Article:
Plan on taking 30 minutes, taking into account the time it will take your chain to dry between rinsing the degreaser off and putting the lube on.
Common things you need to clean and lubricate your bicycle:
Degreasing agent: The majority of degreasers on the market will successfully remove the dirt and used oil from your chain.
Plastic squeeze bottle: Squeezing degreaser out of a plastic condiment bottle is simpler than pouring it directly from the container.
A few tidy cloths Old T-shirts cut into large squares work well.
To rinse off the degreaser and any lingering filth, you’ll need a hose or pail of water and a sponge.
Any decent chain lubricant.
Most important components to clean and lubricate?
Bicycle Chain Lube
A bicycle chain would screech incessantly and won’t move smoothly without proper lubrication. It will eventually rust, and it might break mid-ride.
Use any reliable degreaser to soak a clean rag. As you backpedal to clean the rollers and side plates while your bike is on a work stand, grab the chain with the rag. Continue until the chain is entirely clean. Then, using a new rag and the same cleaning procedure, dry the chain. Apply a drop of bike chain lube to the top of each link and carefully backpedal for a few rotations to give the grease time to seep in. Remove any extra oil; if you don’t, it may draw additional dirt to your chain. Use a thin, water-resistant lubricant.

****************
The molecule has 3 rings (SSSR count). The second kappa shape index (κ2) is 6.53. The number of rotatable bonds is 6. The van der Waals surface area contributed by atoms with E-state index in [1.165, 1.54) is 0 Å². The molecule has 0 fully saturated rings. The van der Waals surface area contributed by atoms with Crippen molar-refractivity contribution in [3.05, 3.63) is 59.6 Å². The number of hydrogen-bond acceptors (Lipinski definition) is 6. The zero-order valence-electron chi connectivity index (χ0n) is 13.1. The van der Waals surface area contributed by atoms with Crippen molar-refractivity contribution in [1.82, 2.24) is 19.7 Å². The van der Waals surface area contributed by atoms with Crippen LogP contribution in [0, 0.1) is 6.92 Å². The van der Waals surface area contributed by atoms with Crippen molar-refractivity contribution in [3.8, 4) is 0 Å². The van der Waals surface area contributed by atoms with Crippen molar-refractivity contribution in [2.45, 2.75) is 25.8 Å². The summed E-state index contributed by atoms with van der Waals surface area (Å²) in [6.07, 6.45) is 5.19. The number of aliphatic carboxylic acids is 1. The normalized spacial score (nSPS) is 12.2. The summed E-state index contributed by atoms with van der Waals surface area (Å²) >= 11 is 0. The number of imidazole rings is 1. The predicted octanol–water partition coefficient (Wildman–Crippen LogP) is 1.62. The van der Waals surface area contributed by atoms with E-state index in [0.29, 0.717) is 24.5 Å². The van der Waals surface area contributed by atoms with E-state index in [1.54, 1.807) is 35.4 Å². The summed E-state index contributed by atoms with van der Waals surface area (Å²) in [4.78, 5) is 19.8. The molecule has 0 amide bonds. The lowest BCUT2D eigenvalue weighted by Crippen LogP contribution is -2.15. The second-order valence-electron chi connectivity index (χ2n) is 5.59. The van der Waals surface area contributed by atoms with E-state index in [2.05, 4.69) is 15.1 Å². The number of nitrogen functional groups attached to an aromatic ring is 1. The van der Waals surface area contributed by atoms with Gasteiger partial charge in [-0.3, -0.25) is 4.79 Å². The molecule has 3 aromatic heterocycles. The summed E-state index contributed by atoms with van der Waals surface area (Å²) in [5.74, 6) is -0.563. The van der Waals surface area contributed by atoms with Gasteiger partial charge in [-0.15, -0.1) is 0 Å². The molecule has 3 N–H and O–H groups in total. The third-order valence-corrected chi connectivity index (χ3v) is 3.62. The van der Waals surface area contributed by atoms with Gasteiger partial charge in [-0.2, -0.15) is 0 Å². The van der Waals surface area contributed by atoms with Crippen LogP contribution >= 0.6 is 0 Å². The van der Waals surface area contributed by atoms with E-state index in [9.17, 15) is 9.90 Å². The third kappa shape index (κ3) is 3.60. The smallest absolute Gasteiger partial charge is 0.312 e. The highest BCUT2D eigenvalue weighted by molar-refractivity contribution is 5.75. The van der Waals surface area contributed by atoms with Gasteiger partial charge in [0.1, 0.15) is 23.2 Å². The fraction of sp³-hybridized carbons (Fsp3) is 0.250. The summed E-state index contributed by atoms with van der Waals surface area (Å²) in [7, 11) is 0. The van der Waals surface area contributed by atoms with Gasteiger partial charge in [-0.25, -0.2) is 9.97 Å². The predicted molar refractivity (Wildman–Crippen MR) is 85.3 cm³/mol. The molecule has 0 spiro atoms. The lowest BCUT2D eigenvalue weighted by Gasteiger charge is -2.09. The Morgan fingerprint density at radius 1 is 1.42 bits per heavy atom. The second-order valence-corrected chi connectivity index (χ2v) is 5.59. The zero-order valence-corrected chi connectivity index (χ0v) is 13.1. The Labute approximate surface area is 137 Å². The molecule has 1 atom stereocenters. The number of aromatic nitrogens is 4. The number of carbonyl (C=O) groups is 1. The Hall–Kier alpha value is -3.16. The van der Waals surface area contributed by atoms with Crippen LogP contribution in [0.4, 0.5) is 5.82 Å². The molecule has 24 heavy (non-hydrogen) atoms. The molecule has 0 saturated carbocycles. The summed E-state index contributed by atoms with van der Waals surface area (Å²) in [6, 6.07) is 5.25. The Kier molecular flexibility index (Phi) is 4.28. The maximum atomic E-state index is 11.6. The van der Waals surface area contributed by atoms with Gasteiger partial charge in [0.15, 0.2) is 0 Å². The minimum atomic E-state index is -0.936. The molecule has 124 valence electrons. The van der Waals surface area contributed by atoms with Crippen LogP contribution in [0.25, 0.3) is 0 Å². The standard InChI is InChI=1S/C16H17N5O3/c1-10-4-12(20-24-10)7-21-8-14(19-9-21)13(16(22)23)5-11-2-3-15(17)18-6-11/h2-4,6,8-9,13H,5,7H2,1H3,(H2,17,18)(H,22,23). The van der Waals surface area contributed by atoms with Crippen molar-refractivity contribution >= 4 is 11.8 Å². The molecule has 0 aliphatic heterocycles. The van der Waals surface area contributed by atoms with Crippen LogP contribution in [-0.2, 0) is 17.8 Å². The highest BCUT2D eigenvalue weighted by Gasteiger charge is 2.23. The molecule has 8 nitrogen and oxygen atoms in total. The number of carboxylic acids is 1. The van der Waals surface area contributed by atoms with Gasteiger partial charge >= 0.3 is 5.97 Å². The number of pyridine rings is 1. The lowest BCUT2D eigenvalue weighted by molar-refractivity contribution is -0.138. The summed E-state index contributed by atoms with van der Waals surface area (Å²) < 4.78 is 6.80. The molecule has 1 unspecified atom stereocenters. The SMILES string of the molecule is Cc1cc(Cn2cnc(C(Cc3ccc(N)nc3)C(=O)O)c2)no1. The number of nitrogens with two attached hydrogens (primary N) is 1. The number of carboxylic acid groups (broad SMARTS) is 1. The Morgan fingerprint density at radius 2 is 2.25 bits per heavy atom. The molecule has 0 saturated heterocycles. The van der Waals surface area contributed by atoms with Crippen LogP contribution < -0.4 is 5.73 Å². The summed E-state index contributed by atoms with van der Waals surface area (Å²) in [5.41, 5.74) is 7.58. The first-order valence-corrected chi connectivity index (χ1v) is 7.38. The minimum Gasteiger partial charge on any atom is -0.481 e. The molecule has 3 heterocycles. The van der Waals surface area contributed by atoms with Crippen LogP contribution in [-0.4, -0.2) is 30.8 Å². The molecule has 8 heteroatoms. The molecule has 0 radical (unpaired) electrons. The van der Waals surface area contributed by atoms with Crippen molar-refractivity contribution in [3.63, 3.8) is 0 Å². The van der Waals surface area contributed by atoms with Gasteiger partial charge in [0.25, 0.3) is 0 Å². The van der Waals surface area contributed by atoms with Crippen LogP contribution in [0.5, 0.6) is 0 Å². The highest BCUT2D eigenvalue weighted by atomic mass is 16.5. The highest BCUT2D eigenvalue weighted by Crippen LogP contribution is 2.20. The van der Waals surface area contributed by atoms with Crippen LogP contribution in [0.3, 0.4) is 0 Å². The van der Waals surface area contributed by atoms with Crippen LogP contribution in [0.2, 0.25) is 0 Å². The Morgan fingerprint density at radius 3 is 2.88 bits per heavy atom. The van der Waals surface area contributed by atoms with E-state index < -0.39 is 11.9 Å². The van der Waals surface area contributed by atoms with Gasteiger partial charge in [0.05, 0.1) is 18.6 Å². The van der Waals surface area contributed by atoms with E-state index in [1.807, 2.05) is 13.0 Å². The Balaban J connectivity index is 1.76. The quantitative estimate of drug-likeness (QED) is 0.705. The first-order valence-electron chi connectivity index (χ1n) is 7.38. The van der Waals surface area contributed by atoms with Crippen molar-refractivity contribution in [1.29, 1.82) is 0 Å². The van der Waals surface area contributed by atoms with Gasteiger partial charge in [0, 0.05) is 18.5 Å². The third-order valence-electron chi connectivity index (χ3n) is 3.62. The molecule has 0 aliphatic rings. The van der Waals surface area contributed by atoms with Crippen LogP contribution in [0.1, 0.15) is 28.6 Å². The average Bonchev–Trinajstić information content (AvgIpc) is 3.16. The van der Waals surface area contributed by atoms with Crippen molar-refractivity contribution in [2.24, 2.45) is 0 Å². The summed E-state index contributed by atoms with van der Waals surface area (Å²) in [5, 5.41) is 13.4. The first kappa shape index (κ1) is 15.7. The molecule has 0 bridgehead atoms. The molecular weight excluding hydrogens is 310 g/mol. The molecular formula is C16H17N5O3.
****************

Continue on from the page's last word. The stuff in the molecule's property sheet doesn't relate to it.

Watch for Chain Stretch
Chains lengthen as they deteriorate. Stretch is the term used to describe this, but nothing actually stretches. Chains become longer when the link pins and rollers wear down. This results in slop or free play, which occasionally causes gears to “skip.” Your chain rings and back cog teeth experience more wear and strain as a result.
Bicycle Clipless Padels
Engagement and disengagement will not be as smooth as they should be without lubrication, and it could be difficult to take the pedals off your bike.
Apply a drop of lubrication oil every few rides to your clipless pedal system’s visible spring if it has one to prevent rusting and to keep it functioning properly. When installing pedals, lubricate the threads so that when you want to remove them later, they will actually move.
All Bicycle Cables
Cables will not slide through housings as smoothly without lubrication, which will have a negative impact on shifting performance. They will also be more susceptible to rusting in moist environments.